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Don’t Cede Historic American Symbols to Bad Actors
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Don’t Cede Historic American Symbols to Bad Actors

No matter who co-opts it, the ‘Appeal to Heaven’ flag has historically represented patriotism.

A yard sign is seen with imagery from the "Appeal to Heaven" flag. (Photo by Paul Weaver/SOPA Images/LightRocket via Getty Images)

Over the past year, progressive journalists have invested in wide-ranging investigations of the Supreme Court, from the justices’ friendships, to their finances, to their families—but now the New York Times has discovered a whole new category of scandal: their taste in flags.

To wit, on Thursday evening the Times announced that “Another Provocative Flag Was Flown at Another Alito Home.” For the second time in as many weeks, Supreme Court Justice Samuel Alito had been discovered displaying a sigil “carried on Jan. 6” and what’s worse, this one is “associated with a push for a more Christian-minded government.” 

But the offending flag, adorned with a pine tree and the caption “An Appeal to Heaven,” is not some special symbol of the alt-right or insurrection. It’s an American flag, and the rebellion it embodies is that of our forefathers against the British crown.

The “Appeal to Heaven” or “Pine Tree Flag” was originally flown by ships in George Washington’s revolutionary Navy (such as it was). The pine tree was a common insignia in colonial America, appearing on various flags, particularly in New England, from the 17th century onward; to this day it remains an official naval ensign of the state of Massachusetts (the state removed the “Appeal to Heaven” in 1971). 

When colonists arrived in the 17th century, the eastern portion of North America was more or less one great forest. England had long since denuded its own forests, making American lumber such a key resource that the Massachusetts Bay colony added a “Mast Preservation Clause” to its charter ensuring that appropriate trees would be reserved for the British Navy. Hence the pine tree.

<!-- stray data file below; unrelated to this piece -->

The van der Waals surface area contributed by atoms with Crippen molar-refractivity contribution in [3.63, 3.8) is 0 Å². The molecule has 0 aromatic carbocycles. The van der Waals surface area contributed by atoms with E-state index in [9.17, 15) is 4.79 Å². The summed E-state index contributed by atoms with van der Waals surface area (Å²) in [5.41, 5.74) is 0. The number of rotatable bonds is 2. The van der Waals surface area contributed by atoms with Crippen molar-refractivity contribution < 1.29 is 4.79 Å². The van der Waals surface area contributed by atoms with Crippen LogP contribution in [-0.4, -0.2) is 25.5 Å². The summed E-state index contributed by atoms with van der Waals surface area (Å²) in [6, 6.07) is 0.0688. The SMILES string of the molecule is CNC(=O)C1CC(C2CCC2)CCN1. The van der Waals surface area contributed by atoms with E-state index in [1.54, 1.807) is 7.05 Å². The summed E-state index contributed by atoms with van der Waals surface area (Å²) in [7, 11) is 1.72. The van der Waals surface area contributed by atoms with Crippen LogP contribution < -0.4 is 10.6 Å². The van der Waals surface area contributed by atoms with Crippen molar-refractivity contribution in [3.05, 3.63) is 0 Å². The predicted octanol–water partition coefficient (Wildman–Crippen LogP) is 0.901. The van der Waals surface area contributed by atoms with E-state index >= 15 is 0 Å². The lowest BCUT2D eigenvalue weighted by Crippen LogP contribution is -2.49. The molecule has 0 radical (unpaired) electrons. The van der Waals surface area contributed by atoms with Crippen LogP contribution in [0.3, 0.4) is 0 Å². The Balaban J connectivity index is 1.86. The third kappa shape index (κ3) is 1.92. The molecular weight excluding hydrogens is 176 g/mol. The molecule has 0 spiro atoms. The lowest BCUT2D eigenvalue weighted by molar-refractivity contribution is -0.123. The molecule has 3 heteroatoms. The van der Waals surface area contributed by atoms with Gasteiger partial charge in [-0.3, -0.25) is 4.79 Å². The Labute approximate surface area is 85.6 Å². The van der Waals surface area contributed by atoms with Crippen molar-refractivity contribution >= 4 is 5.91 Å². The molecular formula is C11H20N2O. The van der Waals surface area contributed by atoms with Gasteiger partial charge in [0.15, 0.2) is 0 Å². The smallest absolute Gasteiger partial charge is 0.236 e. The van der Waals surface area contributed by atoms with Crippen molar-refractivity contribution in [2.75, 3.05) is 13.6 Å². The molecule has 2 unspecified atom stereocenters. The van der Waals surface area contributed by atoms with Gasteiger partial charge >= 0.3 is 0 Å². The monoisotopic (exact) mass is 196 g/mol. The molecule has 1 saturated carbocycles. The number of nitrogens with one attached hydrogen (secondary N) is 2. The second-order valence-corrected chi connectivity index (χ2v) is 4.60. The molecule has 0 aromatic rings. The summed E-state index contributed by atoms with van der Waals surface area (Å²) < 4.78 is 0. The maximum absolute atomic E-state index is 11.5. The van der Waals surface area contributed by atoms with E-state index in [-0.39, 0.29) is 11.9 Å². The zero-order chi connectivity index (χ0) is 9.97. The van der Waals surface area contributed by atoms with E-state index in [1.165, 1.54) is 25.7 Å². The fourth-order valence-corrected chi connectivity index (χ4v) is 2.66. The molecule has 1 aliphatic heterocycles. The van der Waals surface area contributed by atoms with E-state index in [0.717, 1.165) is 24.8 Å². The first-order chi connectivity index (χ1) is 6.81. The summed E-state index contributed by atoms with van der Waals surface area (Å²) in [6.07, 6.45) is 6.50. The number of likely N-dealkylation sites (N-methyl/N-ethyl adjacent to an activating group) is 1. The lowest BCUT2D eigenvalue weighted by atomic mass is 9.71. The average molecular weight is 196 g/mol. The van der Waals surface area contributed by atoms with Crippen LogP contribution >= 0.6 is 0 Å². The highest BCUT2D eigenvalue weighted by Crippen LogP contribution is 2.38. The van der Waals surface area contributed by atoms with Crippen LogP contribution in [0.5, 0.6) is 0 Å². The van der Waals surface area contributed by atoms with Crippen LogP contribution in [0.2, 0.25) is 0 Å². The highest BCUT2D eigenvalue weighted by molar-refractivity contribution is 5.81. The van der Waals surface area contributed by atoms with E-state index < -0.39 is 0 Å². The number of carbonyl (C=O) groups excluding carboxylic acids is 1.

The “Appeal to Heaven” bit—sometimes styled “Appeal to God” (slogans were less consistent before one could Google them)—comes, not from the Turner Diaries or the Grand Inquisitor, but from John Locke, whose Second Treatise on Government held that “where the body of the people, or any single man, is deprived of their right, or is under the exercise of a power without right, and have no appeal on earth, then they have a liberty to appeal to heaven, whenever they judge the cause of sufficient moment.” In other words: If the king has become a tyrant, the only appeal is to the higher sovereign by way of revolution—an awkward formulation for our secular era, but this was when people believed sovereigns ruled by divine right. Revolution was a petition to the almighty to reverse the court below.

The Times contends that the pine tree was an obscure symbol, a “historical relic” forgotten “until about a decade ago,” when it was “revived to represent “a theological vision of what the United States should be” by a conservative pastor it disapproves of. But this would be news to the producers of the 2008 HBO miniseries about John Adams, which included the Appeal to Heaven among the Gadsden and other revolutionary flags adorning its opening credits. It would also be surprising to the New York Times of not so long ago, which in 2010 wrote about how the “Tea Party [was] Rooted in Religious Fervor for [the] Constitution,” a news report that opens with an activist in a tri-corner hat holding said flag (the Times even included a picture of it, green tree and all) as the activist extolled the virtues not of theocracy but of the civil religion of American constitutionalism.

I have no particular knowledge of the intentions of Justice Alito or his wife, nor their hearts. The prior incident uncovered by the Times—in which Martha-Ann Alito hung an American flag upside down outside their home in January 2021 as part of an apparent tit-for-tat with neighbors who’d displayed their own provocative signs—was a breach of patriotic etiquette. It’s true enough that some participants carried the flag up the steps of the Capitol the wrong way up; but even the Times was forced to admit there’s nothing particularly right-wing about such a display: Causes of all sorts have flipped the Stars and Stripes over the decades. (In 2017 Salon declared such “an act of true patriotism.”)